Recently I've become interested in compartments.
There are many types.
Some are imagined.
One fits a brain. One fits a heart.
One is larger than it seems. One seems tightly shut but is difficult to close again, like a ziplock bag filled with sand.
Compartments are easily generalized.
The general instance of a compartment, however, is different than, say, the general instance of a drawer.
When drawers are mentioned, we understand that there is usually something going on to do with ordering: placing something with respect to top or bottom, or occasionally left to right. Compartments care less about "right order" and more about separation. It doesn't matter so much where a compartment is with respect to other compartments, but only that their respective contents have nothing to do with one another.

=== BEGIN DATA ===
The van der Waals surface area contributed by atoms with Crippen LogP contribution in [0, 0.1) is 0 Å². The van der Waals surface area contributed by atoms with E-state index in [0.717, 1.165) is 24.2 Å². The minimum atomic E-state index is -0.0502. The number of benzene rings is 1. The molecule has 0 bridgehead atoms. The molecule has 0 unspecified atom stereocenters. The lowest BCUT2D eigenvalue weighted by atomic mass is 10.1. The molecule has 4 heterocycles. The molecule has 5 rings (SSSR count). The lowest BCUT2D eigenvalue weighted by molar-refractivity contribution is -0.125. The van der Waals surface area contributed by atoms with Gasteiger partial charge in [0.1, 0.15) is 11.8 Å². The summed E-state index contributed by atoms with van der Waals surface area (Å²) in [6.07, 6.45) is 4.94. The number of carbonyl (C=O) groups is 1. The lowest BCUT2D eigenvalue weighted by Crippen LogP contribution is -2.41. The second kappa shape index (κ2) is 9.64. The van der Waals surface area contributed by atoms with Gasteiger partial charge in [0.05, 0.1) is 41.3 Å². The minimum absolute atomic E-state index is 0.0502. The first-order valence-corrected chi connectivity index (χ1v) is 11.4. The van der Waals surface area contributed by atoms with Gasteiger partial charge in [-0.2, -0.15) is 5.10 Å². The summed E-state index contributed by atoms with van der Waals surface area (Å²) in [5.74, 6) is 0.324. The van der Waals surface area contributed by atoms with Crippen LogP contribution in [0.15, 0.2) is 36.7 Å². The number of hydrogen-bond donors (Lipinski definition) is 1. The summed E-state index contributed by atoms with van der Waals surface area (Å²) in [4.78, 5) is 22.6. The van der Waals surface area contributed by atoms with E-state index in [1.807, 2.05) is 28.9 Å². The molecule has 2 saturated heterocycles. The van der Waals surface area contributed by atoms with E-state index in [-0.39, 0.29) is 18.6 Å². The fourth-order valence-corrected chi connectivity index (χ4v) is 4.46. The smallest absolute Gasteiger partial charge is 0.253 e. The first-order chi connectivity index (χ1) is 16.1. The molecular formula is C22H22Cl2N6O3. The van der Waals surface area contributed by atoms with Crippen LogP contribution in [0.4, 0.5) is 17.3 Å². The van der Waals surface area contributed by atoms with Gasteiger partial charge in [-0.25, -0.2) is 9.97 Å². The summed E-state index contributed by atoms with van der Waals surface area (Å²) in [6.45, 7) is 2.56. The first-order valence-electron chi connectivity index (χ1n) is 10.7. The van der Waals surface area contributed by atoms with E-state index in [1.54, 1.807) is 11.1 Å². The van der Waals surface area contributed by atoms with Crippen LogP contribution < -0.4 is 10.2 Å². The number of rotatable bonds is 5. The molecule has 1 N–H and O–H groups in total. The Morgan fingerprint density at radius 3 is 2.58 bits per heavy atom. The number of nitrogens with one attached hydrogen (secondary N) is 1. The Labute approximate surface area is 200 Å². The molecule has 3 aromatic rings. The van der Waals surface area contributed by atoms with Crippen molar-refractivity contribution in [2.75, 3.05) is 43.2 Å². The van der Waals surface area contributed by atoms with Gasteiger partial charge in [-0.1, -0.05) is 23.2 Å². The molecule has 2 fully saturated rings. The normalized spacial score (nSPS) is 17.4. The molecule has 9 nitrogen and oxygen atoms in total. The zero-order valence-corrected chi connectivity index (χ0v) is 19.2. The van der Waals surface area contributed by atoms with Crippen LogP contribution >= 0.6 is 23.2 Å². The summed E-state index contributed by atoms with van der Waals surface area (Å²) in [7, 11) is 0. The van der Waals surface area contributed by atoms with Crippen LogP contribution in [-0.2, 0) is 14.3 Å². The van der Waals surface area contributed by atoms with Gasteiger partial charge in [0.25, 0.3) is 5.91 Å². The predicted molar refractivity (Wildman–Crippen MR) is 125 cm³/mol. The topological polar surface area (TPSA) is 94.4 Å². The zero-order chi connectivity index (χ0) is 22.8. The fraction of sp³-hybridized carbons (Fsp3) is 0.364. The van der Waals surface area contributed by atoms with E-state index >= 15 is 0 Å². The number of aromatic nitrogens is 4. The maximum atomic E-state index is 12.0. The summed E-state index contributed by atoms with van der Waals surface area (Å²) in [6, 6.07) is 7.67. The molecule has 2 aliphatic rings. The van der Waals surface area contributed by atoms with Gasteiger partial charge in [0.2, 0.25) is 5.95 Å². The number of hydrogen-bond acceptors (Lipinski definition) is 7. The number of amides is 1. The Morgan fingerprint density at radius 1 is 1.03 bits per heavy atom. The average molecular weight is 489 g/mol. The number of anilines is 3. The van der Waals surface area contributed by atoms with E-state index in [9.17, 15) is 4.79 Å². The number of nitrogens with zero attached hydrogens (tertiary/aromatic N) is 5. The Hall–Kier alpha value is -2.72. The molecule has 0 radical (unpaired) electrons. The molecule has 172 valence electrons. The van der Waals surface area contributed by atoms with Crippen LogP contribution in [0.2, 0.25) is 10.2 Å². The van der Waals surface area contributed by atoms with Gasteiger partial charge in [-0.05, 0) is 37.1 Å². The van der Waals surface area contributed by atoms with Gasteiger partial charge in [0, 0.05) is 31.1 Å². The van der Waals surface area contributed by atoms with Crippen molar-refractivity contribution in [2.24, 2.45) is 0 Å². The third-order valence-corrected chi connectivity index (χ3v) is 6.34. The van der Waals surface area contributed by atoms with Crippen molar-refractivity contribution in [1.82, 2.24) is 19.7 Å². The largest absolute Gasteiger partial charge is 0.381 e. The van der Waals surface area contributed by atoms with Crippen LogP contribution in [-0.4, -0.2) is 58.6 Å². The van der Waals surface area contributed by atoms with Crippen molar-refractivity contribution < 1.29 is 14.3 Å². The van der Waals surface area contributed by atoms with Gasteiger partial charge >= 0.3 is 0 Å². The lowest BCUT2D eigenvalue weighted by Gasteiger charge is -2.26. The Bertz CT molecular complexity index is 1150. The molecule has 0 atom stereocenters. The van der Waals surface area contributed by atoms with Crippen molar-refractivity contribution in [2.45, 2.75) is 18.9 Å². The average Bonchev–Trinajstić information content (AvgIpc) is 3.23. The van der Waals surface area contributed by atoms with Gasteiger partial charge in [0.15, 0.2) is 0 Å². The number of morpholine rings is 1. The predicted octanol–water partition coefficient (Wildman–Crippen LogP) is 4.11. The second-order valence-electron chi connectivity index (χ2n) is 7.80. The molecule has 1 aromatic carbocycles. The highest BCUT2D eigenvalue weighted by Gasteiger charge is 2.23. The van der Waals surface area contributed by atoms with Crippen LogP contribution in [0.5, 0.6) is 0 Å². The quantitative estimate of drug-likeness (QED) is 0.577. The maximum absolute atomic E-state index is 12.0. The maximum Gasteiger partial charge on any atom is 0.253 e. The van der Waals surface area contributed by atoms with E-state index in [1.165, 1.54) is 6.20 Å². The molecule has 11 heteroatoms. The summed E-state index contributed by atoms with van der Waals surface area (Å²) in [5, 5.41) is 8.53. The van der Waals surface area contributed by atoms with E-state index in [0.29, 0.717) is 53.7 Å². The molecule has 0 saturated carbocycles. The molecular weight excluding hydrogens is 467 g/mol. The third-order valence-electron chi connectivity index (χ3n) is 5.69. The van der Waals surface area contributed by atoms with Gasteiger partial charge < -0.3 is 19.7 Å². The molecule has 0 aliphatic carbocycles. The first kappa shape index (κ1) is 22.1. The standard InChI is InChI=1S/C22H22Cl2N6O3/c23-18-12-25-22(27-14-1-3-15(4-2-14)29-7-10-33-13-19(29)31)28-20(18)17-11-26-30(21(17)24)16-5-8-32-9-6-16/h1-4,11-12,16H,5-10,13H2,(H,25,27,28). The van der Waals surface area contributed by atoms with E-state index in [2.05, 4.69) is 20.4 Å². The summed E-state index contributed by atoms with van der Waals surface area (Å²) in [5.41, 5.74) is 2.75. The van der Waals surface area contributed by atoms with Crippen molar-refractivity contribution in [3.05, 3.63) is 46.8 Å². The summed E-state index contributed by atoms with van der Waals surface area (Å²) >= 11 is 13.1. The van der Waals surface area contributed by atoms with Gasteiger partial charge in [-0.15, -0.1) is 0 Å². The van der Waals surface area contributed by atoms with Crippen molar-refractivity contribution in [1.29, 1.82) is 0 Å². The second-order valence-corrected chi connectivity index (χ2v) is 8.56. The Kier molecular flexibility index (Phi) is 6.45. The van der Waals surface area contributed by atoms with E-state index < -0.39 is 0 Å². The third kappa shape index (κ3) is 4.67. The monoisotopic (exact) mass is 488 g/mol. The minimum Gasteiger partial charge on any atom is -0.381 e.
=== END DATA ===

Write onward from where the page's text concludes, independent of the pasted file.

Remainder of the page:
Compartments are also different from bins, to take one other example.
Bins are entirely unconcerned with content separation. Moreover, they seem to possess a remarkable indifference as to what is put inside of them. Compartments have at least a basic respect toward their contents. Bins accept luggage and rubbish equivocally and with abandon. Bins feel sturdy and resilient, while compartments are almost delicate by comparison.
Compartments can be specific:
Secret compartments are perhaps the juiciest of all. The term "secret compartment" feels specific and general all at once.
If only we knew what was inside of them.
Usually what's inside, though, is less interesting than the secret compartment itself. Once discovered, both the compartment and its contents lose some of their appeal. We might as well not even look.
I'm still trying to feel comfortable with compartments. They seem to be all around me. I suspect I might be full of them, though, as with most things, I usually have no idea until it's too late.